Slide processing, just like any photo film processing, is all about choosing the right chemicals at the correct temperature and the right amount of time. If any of these are mixed up, the result can be unpredictable. It is especially true when working with slide film. Generally, black and white film is less sensitive to temperature and length of time it is being treated with chemicals. Colour film, for example, will react to any changes much quicker.
Now, a question that I hear get asked a lot is why do some many people prefer to use slide films and not print films. In reality, both of these film types have their advantages and disadvantages. You should choose which film fits your needs for the given occasion. Also, remember that slide processing is more challenging and not as straight forward as print film processing.
Film quality has improved a lot in the past few years, which is very good news to both the amateurs and professional photographers alike. Grain has gotten much smaller and less noticeable, so there is less compromise on quality and speed for film cameras.
So, why should you choose slide film?
First of all, the image is actually positive. Meaning that after slide processing you get to see the actual image before it's even printed. Compared to the negatives, that don't give you a clear idea about the colours until you print your photos, positives allow you to see everything just as it was captured on the film. This, without a doubt, is really convenient. You can see straight away which areas of the image are over or under-exposed, for example. Any adjustments to the camera you make will be reflected on the image so it makes for an invaluable learning tool to experiment and play with the settings.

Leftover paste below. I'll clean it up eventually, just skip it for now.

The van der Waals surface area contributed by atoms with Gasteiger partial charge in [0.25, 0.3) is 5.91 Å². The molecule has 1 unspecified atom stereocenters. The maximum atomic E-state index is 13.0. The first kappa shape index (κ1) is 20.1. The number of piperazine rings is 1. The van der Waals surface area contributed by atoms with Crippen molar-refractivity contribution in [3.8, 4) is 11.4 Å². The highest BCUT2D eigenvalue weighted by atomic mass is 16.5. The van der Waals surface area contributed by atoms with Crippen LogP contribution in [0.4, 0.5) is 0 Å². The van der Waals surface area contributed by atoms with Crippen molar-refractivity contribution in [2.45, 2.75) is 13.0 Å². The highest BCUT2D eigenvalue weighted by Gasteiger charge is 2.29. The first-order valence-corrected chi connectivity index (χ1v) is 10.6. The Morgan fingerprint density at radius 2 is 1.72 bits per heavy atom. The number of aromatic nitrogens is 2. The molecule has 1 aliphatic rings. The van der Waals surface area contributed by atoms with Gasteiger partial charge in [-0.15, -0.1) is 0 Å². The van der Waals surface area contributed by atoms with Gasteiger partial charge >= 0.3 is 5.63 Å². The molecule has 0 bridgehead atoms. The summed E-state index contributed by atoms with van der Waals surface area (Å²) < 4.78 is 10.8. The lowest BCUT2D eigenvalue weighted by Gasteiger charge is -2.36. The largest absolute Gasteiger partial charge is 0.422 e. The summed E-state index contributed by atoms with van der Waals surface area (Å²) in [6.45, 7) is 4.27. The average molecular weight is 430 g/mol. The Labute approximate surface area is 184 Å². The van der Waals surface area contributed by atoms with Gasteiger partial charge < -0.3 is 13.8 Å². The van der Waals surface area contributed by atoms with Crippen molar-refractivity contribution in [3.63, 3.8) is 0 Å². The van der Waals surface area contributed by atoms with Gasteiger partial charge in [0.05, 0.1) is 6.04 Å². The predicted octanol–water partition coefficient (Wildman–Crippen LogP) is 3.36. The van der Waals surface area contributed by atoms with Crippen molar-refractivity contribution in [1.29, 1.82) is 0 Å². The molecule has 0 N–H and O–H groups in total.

Scanning images is another reason why positive slide image wins over a negative every time. When you need to remember the precise tone of some part of the photo, a positive will always display it "as is", whereas negative images might need a lot of guesswork on your part. Colour accuracy is definitely the reason to go with slide processing.
Slides usually appear more contrasty and images seem more vibrant. It is thus no surprise why so many people prefer to work with slides rather than negatives. Once slide processing is done, your photos really come to life on the light table, making even the low contrast images stand out.
Storing slides is easier as you do not need to have a print out to see what the actual image is. Negatives need to be provided with prints. That way, you can keep your slides in a box, no printed photos necessary. They take up less space and you can quickly find the image you are looking for. And if you don't think it's such an important thing, think about professionals who shoot thousand of photos. Keep all these negatives with prints would be very costly and demands a lot of space.
In conclusion, if you think of becoming a photography professional, slides are definitely the way to go. Slide processing might seem daunting at first, but the benefits greatly outweigh the disadvantages. As a side note, many publications now do not accept negatives at all, showing the respect and demand for slide film in professional photo society.